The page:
• Source: European Parliament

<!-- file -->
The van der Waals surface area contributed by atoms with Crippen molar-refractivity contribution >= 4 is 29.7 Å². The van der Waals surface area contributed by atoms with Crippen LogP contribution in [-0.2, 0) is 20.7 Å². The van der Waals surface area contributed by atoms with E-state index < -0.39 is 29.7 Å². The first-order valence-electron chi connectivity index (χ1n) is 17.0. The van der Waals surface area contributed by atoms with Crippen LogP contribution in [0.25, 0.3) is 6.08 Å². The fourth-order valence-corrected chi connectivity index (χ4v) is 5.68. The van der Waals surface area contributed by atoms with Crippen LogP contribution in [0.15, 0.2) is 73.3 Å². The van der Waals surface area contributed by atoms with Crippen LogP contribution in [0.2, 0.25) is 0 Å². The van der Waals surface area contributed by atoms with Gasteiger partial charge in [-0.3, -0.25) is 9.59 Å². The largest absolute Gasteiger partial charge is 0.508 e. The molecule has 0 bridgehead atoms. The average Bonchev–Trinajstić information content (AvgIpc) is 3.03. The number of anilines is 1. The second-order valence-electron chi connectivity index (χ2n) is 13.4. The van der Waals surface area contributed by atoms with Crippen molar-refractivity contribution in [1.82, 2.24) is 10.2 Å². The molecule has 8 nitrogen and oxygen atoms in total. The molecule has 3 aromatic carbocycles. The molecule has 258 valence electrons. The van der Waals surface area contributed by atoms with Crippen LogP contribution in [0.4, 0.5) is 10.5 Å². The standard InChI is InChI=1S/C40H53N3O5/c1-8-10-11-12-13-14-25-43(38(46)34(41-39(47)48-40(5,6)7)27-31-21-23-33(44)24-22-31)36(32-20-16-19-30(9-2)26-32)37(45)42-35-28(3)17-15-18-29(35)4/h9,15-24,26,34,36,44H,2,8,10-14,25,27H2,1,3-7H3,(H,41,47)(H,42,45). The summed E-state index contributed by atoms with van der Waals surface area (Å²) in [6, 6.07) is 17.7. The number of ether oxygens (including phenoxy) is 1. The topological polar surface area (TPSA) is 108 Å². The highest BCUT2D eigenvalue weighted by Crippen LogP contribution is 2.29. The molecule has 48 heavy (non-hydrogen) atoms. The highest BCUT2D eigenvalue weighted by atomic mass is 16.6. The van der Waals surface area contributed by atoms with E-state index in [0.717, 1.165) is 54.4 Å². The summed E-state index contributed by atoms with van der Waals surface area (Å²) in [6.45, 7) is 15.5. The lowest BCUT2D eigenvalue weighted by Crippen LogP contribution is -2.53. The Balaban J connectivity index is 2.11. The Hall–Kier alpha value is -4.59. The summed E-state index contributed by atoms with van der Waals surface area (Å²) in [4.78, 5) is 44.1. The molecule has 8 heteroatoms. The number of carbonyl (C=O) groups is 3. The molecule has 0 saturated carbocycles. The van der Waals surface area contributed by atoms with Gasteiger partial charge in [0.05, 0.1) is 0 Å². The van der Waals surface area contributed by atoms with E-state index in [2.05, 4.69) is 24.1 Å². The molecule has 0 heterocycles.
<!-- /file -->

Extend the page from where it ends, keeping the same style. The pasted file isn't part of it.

The coronavirus crisis presents challenges as well as opportunities for policies to address the issue of climate change. Measures taken in reaction to the pandemic have led to a dramatic fall in economic and social activity, and to a corresponding temporary drop in greenhouse gas emissions. Certain behaviour changes adopted during the crisis, such as teleworking and video-conferences, may persist and lead to permanently reduced emissions related to commuting and business travel. On the other hand, use of private cars may increase if public transport is considered as unsafe. The economic crisis has had a negative impact on household or corporate finances, which may lead to reduction or delay to investment in low-carbon technologies. Recovery packages for restarting the economy offer an opportunity for promoting low-carbon investment, but also bring the risk of financing the continuation of emission-intensive products and activities. The postponement of the COP26 climate change conference by one year slows down international climate action, but also offers the opportunity for the Parties to develop ambitious long-term strategies in the aftermath of the coronavirus crisis.
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